Europeans fear death of a dream as UK shuffles aside
From Poland to Paris, ordinary EU citizens are worried about how life will look after Brexit, writes Paddy Agnew
Brexit is a vital question in Poland, it is not just an academic consideration. "We have 700,000 Poles stuck in the UK and, when Britain leaves, what is going to happen to them?"
The speaker is old friend and colleague Jacek Palasinski, experienced Warsaw-based correspondent of Polish channel tvn24. In the early 1980s, because of his support for Solidarnosc leader Lech Walesa, he was forced to flee his native, then Eastern Bloc communist Poland, hidden in the boot of a car, bound for Italy.
Almost 40 years later, he is increasingly pessimistic about the future of the European Union which has provided wealth, well-being and security in post-communist Poland. British and Irish observers might sometimes wonder if their obsession with Brexit and the potential damage it could yet inflict on the European 'dream' is equally shared by other EU countries. They need worry no longer. Just about everyone is terrified - everyone, that is, other than the Brexiteers.
Arguably, terrorism, migration, climate change, youth unemployment, the faltering euro, the rising cost of EU living, the need for EU reform and the eternal sense that Eurolandia has given birth to the Father and Mother of All Gravy Trains would seem like long-term issues that should worry EU citizens much more than Brexit. We all know that the EU has serious problems, as perhaps perfectly symbolised by the sight last week of European Commission president Jean-Claude Juncker staggering around at a Nato summit, tired and emotional with his "back" problem.
All that is not to say, however, that from Warsaw to Paris, ordinary EU citizens are not worried about the demise of the European dream. For that reason, Brexit is much more than a distant Anglo/Irish, post-colonial issue of interest only to the Brits and Irish.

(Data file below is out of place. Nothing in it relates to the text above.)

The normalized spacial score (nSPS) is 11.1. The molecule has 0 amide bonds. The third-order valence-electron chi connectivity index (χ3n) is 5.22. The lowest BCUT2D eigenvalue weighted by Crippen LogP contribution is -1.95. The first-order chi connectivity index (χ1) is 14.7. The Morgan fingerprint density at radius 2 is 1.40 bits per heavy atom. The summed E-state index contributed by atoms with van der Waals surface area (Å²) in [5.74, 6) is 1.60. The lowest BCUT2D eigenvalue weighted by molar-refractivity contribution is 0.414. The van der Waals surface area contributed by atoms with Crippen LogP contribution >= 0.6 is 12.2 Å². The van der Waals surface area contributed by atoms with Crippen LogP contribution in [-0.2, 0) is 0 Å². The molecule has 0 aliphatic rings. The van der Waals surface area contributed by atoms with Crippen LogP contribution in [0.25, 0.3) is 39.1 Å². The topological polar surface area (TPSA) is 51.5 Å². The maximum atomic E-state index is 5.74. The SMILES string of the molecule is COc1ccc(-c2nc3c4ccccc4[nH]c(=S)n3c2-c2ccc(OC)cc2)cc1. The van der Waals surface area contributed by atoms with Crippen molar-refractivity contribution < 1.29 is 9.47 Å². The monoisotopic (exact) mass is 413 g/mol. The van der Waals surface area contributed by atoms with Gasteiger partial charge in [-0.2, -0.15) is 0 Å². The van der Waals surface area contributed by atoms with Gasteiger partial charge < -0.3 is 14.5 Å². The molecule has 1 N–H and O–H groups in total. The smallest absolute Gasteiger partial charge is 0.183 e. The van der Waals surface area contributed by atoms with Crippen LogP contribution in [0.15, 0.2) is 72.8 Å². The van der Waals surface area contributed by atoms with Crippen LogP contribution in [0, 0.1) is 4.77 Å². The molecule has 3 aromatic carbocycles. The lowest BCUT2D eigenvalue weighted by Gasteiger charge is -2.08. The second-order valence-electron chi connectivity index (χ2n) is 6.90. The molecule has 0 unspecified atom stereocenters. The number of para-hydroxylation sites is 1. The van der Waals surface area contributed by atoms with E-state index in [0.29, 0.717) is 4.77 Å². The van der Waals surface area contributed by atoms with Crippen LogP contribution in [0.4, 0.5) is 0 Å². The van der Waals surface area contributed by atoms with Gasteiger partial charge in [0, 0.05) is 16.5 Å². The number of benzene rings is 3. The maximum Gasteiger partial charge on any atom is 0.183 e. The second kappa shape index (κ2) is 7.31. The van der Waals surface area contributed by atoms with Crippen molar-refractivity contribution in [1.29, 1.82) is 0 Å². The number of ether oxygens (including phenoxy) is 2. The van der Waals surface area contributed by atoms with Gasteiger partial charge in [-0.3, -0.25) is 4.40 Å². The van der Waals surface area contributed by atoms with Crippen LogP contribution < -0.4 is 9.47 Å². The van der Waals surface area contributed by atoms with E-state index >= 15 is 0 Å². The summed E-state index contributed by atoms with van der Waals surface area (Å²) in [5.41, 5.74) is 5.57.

Jacek explains: "Young Poles, people who have travelled, look at Brexit and they think the Brits get crazy, they shoot themselves in the foot and they cause huge damage. The Brits do not realise that in the end, they will do more damage to themselves than to anyone else.
"This last week, Britain has issued a white paper on Brexit two years after the referendum. They are starting to try to understand it. This is a very late understanding. They [the British government] are just stupid. Only now, they ask themselves, what does this [Brexit] mean?"
Jacek worries that Brexit could become contagious, a massive boost for all sorts of populism, in whatever form that takes, from Hungary to Italy to Austria and on. He, like many others, is sceptical about the anti-immigrant rhetoric from Messers Salvini and Orban. There are more than one million Ukrainian workers working in Poland but, in an expanding country of 40 million, that is not a problem. Young Poles, he says, are much more worried about the "political" future of the EU.
From his home on the outskirts of Paris, another old friend, Catalan journalist Eusebio Val Mitjavila, someone who has worked as a Bonn, Washington and Rome correspondent, shares the concern about Brexit "contagion". France, the French ruling class and French public opinion, obviously, are all desperately worried by the impending Brexit. Media interest is relentless, as evidenced, says Eusebio, by a desperately serious two-hour-long Brexit discussion programme on the mainstream TV channel La Cinq just the night before.
There was a time when people might have been tempted to think that Brexit was merely some sort of British idiosyncrasy, like stones and pounds, feet and inches or driving on the left-hand side of the road. In March, novelist Colm Toibin, speaking about the Irish reaction to Brexit, told The Guardian: "There is a certain amount of glee - if you don't own an export company - at the sheer, sheer foolishness of it."
Eusebio detects little glee, now, either in his Catalan homeland or in France. Spain, like Italy, has always been very pro-EU, he says. Those Spaniards who grew up in the Spain of dictator Franco learned to look on the EU as an example of modernity, the way forward toward a more democratic future.